I spent about two weeks in the mission home with that wise senior companion, Elder Cannon, before being assigned for roughly two months to Burgdorf (where my companion, Elder Friedman, was a convert from Judaism). David J. Cannon remained a friend ever afterward, until his untimely recent death. We served together again as zone leaders based in Ostermundigen, once more in the Canton of Bern, just before he was released from his mission. I was then sent to Interlaken, the principal town in the Bernese Oberland and the gateway to that indescribably beautiful region of the Swiss Alps. Interlaken was a life-changing assignment for me, in many ways. But it was there, too, that certain words of Jesus from the New Testament began to hit me especially hard. I can still recall quoting them in a letter from Interlaken to my parents:
And Jesus went about all the cities and villages, teaching in their synagogues, and preaching the gospel of the kingdom, and healing every sickness and every disease among the people.
But when he saw the multitudes, he was moved with compassion on them, because they fainted, and were scattered abroad, as sheep having no shepherd.
Then saith he unto his disciples, The harvest truly is plenteous, but the labourers are few;
Pray ye therefore the Lord of the harvest, that he will send forth labourers into his harvest. (Matthew 9:35–38)
We should, of course, pray that God will raise up more and more qualified missionaries to take the news of the Restoration to the world. And we should play our parts in developing and supporting such missionaries, with our children and grandchildren and those for whom we have ecclesiastical responsibility, and in serving ourselves where appropriate.
But we should also see to it that the missionary resources that are already available, broadly understood, are effectively and efficiently used. And this brings me to the medical concept of triage.
[Page xi]In medical practice, the process called triage is applied when the immediate demand for medical resources exceeds their availability — when, that is, demand exceeds supply. In ordinary, unfettered economic situations, of course, prices would rise and thus bring demand and supply back into alignment. While many people might want a three-dollar hamburger, far fewer will pay thirty dollars for the same sandwich. Most of us, though, would not be comfortable allocating emergency medical assistance on that same basis. Not many would endorse a rule that choking restaurant patients who can pay a hundred dollars in cash receive the Heimlich maneuver, while those who can’t are left to fend for themselves. One thousand dollars in cash for a defibrillator; two thousand for mouth-to-mouth resuscitation.
To practice triage is to assign priority to the treatment of patients based on the severity of their condition, the urgency of their need for immediate treatment, and their likelihood of recovery with and without treatment. When available resources are insufficient for all to be treated immediately, triage rations patient treatment efficiently. The term triage comes from the French verb trier, meaning “to separate,” “to sort,” “to select.”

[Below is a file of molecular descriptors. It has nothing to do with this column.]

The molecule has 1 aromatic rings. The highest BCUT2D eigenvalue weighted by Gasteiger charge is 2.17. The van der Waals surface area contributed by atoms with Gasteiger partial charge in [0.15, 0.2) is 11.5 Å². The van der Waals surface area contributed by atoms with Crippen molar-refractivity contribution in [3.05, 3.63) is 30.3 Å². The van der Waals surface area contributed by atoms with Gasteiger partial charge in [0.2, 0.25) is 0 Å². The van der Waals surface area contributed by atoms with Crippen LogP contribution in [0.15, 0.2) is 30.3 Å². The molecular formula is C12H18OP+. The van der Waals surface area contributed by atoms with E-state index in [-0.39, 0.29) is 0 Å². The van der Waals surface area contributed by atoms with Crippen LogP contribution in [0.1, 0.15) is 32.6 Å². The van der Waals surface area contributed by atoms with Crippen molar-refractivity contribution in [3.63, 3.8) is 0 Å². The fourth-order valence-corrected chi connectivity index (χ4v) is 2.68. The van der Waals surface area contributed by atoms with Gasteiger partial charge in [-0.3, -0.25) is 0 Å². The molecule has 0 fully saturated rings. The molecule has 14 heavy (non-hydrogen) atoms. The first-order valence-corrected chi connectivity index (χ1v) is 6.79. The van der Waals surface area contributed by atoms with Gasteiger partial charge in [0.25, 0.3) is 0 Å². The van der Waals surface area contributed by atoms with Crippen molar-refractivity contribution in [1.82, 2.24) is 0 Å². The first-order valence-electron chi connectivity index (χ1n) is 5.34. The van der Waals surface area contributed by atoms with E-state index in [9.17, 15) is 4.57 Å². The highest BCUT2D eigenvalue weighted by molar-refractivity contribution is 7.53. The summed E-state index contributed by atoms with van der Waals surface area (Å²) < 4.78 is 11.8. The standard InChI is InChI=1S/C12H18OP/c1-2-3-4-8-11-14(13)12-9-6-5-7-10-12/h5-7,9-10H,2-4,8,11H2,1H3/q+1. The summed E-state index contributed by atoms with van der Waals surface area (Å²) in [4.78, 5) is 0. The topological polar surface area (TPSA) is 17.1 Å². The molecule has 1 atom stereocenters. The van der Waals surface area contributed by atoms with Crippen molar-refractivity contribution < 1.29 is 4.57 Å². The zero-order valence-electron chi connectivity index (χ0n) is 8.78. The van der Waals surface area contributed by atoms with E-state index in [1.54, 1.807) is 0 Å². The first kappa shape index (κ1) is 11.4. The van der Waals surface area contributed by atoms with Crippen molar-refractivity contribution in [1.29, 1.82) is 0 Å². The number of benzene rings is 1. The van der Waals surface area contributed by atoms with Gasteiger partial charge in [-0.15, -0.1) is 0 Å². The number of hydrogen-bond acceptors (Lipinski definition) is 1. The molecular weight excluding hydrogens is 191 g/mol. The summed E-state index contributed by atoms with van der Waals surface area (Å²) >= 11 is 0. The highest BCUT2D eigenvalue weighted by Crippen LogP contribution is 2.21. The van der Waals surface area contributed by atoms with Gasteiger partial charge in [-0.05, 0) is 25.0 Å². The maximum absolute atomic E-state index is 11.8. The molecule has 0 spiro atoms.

The Merriam-Webster entry for triage might also be helpful here:
1a: the sorting of and allocation of treatment to patients and especially battle and disaster victims according to a system of priorities designed to maximize the number of survivors
b: the sorting of patients (as in an emergency room) according to the urgency of their need for care
2: the assigning of priority order to projects on the basis of where funds and other resources can be best used, are most needed, or are most likely to achieve success3
Modern medical triage seems to have been invented by a field surgeon named Dominique Jean Larrey amidst the horrors of the Napoleonic Wars in Europe. He apportioned treatment for the wounded according to the urgency and the seriousness of their injuries rather than on the basis of their rank and nationality.4 A century later, [Page xii]during the even worse horrors of World War I, overwhelmed French medical personnel also used the triage technique. Field medics who were responsible for removing the wounded from the battlefield and doctors charged with their care at aid stations behind the front lines afterwards divided the victims into three categories:
- Those who were likely to live, regardless of what care they received.
- Those who were unlikely to live, regardless of what care they received.
- Those for whom immediate care might make a positive difference in outcome.
The analogy to our missionary efforts should, I think, be fairly obvious. Our numbers are small, and we must deploy them in the most efficient and effective way possible. (Wouldn’t it be wonderful if every member really were a missionary? And, even better, if every member were a really effective missionary?) All souls are precious, of course, and every human being on earth is a child of God, but sometimes we need to move on. It may seem heartless to do so, just as it must have been heartbreaking for stretcher bearers and surgeons to move on from those on the battlefields of Europe who could not be helped. But there are people around the world who not only desperately need the message of the Gospel but who desperately want it. They should be our highest priority. The demand is high, but, in a sense, the supply is small. “The harvest truly is plenteous, but the labourers are few.”
And yet, every day, I see faithful Latter-day Saints devoting sizable amounts of time and energy online to battling critics who have made it perfectly clear that, for now at least, there is absolutely nothing we can say or do that will convince them to accept the claims of the Restoration or to submit themselves to the requirements of the Gospel of Jesus Christ. And, yes, I’m acutely aware of the fact that I’m among those who are so wasting their time.
I’m trying to change my ways, and I invite others to join me in the change.
[Page xiii]For there are many yet on the earth among all sects, parties, and denominations, who are blinded by the subtle craftiness of men, whereby they lie in wait to deceive, and who are only kept from the truth because they know not where to find it. (D&C 123:12)
In a separate brief article, also occasioned by some reflections on my mission to Switzerland back in the late Pleistocene Epoch, I suggest a few ways in which lay members of the Church — even those living in the portions of deepest Utah County where sightings of non-members are comparatively rare — can participate in the missionary effort.5
It will probably come as no surprise that, in my judgment, contributing to the work of the Interpreter Foundation is among those ways. I want to express my appreciation here to those who have already made Interpreter’s existence and its flourishing possible through their donations of time, effort, and, yes, money. I’m grateful to the authors, copy editors, source checkers, and others who have created this volume, and I especially want to thank Allen Wyatt and Jeff Lindsay, the two managing or production editors for the Journal. Like all of the other Interpreter leadership, they serve as volunteers and without financial or other compensation. We could not function without their efforts. And I invite others to join us.